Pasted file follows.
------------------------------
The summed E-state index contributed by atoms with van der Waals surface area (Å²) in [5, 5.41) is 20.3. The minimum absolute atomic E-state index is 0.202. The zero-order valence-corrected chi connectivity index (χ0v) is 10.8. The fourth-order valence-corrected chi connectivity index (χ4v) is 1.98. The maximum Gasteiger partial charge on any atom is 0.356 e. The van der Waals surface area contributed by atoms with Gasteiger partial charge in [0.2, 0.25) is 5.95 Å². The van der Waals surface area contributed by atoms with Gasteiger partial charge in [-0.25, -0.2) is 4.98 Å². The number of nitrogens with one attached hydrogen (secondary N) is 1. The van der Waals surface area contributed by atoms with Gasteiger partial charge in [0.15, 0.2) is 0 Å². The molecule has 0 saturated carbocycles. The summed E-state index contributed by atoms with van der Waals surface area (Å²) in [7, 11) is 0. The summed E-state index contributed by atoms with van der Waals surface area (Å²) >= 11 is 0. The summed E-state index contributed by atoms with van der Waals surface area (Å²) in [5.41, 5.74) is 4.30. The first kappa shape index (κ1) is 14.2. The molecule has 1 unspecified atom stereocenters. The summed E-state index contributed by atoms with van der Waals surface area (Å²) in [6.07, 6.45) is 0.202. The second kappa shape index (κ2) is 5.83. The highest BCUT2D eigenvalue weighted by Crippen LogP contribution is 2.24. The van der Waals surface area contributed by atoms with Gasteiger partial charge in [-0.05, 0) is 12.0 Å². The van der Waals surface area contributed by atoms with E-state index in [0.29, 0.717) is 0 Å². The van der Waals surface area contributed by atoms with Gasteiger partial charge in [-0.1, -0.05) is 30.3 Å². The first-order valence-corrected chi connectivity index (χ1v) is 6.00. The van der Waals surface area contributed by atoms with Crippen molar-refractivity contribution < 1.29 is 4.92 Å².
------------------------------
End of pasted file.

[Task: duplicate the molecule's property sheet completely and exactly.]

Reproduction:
The summed E-state index contributed by atoms with van der Waals surface area (Å²) in [5, 5.41) is 20.3. The minimum absolute atomic E-state index is 0.202. The zero-order valence-corrected chi connectivity index (χ0v) is 10.8. The fourth-order valence-corrected chi connectivity index (χ4v) is 1.98. The maximum Gasteiger partial charge on any atom is 0.356 e. The van der Waals surface area contributed by atoms with Gasteiger partial charge in [0.2, 0.25) is 5.95 Å². The van der Waals surface area contributed by atoms with Gasteiger partial charge in [-0.25, -0.2) is 4.98 Å². The number of nitrogens with one attached hydrogen (secondary N) is 1. The van der Waals surface area contributed by atoms with Gasteiger partial charge in [0.15, 0.2) is 0 Å². The molecule has 0 saturated carbocycles. The summed E-state index contributed by atoms with van der Waals surface area (Å²) in [7, 11) is 0. The summed E-state index contributed by atoms with van der Waals surface area (Å²) >= 11 is 0. The summed E-state index contributed by atoms with van der Waals surface area (Å²) in [5.41, 5.74) is 4.30. The first kappa shape index (κ1) is 14.2. The molecule has 1 unspecified atom stereocenters. The summed E-state index contributed by atoms with van der Waals surface area (Å²) in [6.07, 6.45) is 0.202. The second kappa shape index (κ2) is 5.83. The highest BCUT2D eigenvalue weighted by Crippen LogP contribution is 2.24. The van der Waals surface area contributed by atoms with Gasteiger partial charge in [-0.05, 0) is 12.0 Å². The van der Waals surface area contributed by atoms with E-state index in [0.29, 0.717) is 0 Å². The van der Waals surface area contributed by atoms with Gasteiger partial charge in [-0.1, -0.05) is 30.3 Å². The first-order valence-corrected chi connectivity index (χ1v) is 6.00. The van der Waals surface area contributed by atoms with Crippen molar-refractivity contribution < 1.29 is 4.92 Å².